The tax cut proposals first announced by President Donald Trump this April are, simply put, a fraud. They are about greed and politics, not economic growth or true tax reform. The policy has been proved wrong twice already. As a broadly faithful rerun of the Reaganomics of the early 1980s, Trump’s policies, should they be passed, will end as Reagan’s “voodoo economics” did, a failure by virtually any measure. George W. Bush’s sharp tax cuts in the early 2000s also failed to generate a strong economy, one that was driven by speculation rather than strong investment.
Reaganomics was the name given to the self-serving claims of the wealthy that a huge tax cut for them would pay for itself—by creating incentives to invest and work that would lead to renewed economic growth. Tax revenues would simply rise with a growing economy to plug the revenue hole. Some call it trickle-down economics. John Kenneth Galbraith put it scornfully in The Culture of Contentment: if you give a horse enough to eat, some of the kernels will fall to the ground for the sparrows.
In the summer of 1981, Congress, including a Democratically controlled House, passed the Reagan tax proposal, which reduced the top income tax rate from 70 percent to 50 percent. Among other measures, it included a tax break for businesses. Reagan’s economists predicted the budget deficit—the size of which, under Jimmy Carter, was a major campaign issue for Reagan—would fall to $45 billion for that coming fiscal year as the economy recovered. Fiscal 1982 ended with the deficit not at $45 billion but at $140 billion.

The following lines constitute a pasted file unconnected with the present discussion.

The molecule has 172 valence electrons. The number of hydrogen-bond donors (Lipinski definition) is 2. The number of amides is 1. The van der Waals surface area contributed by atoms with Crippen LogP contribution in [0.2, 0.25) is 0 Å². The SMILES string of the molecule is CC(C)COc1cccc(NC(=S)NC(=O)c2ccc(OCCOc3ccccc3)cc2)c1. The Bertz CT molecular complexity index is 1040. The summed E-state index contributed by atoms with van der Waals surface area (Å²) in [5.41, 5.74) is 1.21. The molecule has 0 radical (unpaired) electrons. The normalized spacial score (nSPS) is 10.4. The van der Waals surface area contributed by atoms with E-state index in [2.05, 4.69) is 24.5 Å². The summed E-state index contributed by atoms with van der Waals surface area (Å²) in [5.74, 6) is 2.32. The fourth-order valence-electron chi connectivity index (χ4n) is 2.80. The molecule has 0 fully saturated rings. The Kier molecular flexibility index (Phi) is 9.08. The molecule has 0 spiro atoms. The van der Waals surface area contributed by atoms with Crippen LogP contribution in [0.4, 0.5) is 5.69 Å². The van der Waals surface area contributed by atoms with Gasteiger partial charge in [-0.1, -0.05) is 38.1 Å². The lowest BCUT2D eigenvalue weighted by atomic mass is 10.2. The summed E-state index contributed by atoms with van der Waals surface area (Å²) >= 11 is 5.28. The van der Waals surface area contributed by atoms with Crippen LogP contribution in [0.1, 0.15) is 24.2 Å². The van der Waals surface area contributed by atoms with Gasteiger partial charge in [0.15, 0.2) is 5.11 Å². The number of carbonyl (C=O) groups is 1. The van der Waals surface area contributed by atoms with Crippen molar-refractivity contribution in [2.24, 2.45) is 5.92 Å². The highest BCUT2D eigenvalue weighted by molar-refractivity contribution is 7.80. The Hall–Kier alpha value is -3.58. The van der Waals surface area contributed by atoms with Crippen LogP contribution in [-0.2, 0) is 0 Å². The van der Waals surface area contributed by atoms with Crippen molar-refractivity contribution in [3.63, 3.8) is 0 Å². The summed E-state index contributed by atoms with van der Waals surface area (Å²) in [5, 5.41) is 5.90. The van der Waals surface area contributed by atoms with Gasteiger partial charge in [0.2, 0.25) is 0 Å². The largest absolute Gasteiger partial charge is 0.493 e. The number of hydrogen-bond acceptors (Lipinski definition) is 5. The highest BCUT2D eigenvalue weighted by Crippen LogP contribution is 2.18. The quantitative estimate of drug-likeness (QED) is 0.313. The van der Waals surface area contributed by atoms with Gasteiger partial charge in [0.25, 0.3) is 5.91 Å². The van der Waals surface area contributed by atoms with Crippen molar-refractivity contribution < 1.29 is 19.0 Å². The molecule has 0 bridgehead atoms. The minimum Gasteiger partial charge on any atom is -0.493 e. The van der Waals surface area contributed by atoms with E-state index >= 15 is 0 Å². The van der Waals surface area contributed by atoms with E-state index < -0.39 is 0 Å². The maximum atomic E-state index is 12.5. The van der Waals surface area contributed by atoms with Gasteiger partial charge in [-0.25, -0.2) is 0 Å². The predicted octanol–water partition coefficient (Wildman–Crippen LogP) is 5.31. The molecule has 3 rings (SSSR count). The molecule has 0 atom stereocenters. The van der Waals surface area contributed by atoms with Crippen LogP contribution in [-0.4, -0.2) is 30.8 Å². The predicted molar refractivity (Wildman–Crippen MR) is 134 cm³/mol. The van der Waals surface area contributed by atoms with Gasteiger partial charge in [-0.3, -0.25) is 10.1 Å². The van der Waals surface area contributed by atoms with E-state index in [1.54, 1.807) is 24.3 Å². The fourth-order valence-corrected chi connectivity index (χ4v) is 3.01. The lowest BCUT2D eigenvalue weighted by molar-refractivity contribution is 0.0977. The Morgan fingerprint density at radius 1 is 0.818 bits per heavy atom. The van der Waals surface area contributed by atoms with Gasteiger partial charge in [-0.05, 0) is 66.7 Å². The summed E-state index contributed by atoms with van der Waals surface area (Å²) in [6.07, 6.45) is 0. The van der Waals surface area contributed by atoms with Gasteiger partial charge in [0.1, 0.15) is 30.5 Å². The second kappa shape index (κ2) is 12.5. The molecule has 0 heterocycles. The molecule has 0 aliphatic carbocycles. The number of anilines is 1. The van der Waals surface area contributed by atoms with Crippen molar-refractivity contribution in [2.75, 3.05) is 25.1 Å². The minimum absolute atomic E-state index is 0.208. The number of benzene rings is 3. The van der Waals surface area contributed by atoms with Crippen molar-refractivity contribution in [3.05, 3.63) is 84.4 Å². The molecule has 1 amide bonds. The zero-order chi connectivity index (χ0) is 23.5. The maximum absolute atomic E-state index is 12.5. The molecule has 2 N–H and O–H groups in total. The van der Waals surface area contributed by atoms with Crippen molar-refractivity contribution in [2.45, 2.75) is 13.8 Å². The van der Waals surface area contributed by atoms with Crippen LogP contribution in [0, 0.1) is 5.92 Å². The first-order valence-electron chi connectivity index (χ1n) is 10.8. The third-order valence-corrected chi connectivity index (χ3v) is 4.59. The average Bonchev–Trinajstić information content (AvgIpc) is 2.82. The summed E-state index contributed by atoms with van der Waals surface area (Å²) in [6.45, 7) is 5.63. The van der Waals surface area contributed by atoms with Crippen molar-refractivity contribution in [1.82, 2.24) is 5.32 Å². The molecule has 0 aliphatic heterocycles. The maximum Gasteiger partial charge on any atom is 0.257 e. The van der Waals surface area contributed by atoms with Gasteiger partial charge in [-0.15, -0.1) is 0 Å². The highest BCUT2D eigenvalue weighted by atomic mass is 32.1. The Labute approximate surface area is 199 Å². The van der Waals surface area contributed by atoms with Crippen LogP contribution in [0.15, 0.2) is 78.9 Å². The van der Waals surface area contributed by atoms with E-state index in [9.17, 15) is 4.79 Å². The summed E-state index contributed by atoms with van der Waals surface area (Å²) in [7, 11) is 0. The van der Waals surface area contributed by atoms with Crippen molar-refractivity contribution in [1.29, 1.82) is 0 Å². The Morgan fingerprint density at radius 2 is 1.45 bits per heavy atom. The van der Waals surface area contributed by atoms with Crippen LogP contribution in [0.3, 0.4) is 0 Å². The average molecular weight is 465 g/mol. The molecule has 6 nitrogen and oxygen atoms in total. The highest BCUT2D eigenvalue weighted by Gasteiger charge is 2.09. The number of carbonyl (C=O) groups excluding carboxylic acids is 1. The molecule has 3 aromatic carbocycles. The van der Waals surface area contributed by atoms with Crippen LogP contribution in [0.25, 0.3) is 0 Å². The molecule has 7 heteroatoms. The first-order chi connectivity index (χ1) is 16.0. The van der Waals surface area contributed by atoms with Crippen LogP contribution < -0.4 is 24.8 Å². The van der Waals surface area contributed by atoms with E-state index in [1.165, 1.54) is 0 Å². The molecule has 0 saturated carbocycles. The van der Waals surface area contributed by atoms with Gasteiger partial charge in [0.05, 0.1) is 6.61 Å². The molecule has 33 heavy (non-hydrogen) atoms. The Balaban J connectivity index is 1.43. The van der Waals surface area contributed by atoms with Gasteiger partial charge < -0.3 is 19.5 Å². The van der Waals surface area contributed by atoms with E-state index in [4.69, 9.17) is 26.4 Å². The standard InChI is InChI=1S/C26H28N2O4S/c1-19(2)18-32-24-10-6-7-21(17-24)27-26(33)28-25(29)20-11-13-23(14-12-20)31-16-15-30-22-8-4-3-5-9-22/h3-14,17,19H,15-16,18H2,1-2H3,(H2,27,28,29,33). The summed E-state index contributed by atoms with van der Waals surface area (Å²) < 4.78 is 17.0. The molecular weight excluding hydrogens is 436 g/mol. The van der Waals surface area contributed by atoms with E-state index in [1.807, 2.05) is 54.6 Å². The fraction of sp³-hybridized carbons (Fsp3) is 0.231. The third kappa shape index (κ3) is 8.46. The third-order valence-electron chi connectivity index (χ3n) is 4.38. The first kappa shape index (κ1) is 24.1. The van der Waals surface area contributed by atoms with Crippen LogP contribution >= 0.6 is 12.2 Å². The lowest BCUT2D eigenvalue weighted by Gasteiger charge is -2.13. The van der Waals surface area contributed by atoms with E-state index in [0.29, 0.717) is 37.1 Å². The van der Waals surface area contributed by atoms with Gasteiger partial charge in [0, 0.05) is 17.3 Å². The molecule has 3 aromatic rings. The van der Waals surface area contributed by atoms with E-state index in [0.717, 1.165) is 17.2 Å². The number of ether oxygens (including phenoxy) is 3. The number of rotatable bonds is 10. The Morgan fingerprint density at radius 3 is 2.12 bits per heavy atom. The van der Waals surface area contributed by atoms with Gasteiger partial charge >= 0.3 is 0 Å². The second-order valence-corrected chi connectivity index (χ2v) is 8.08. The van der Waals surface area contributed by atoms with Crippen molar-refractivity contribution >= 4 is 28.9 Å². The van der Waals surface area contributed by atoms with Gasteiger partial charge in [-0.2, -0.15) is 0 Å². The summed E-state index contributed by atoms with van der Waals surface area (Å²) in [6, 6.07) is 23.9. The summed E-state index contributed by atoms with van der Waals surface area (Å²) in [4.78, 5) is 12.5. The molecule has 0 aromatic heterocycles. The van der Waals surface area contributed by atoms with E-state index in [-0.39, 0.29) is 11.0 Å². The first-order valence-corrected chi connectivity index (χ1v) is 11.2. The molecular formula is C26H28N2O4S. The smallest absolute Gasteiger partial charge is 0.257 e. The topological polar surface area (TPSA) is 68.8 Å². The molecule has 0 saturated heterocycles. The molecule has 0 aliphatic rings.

The economy began to recover when Federal Reserve chairman Paul Volcker cut interest rates, and to a degree the tax cuts created some Keynesian stimulus. In the real world, growth could not magically rise to the heights needed. Reagan now started raising taxes, including the regressive Social Security tax, to stop the flow of red ink.
Trump has conned some of the electorate into thinking he knows how to channel their anger constructively by being vindictive himself.
It was not enough. When Reagan took office, American debt was $997 billion; when he left, it had reached $2.85 trillion. America became a net debtor nation for the first time in modern history.
Perhaps the debt would have been worth it, but Reaganomics was an abject failure as an economic program. Inflation came down but that was the only achievement. Growth returned but average wages, however measured, stopped growing altogether, whereas they had been growing steadily since the early 1950s. Income inequality started to rise rapidly from early in Reagan’s first term and didn’t stop. The greatest of ironies is that capital investment was tepid and the source of economic growth, productivity, grew only moderately, the opposite of the takeoff that was promised.
George W. Bush reinstated the Reaganomics philosophy with his own major tax cuts, again mostly funneled to the wealthy. The recovery and expansion that followed created the fewest jobs of any expansion since World War II. What economic growth there was had been fueled by the speculation in residential housing that led to the crash of 2008, the year Bush left office.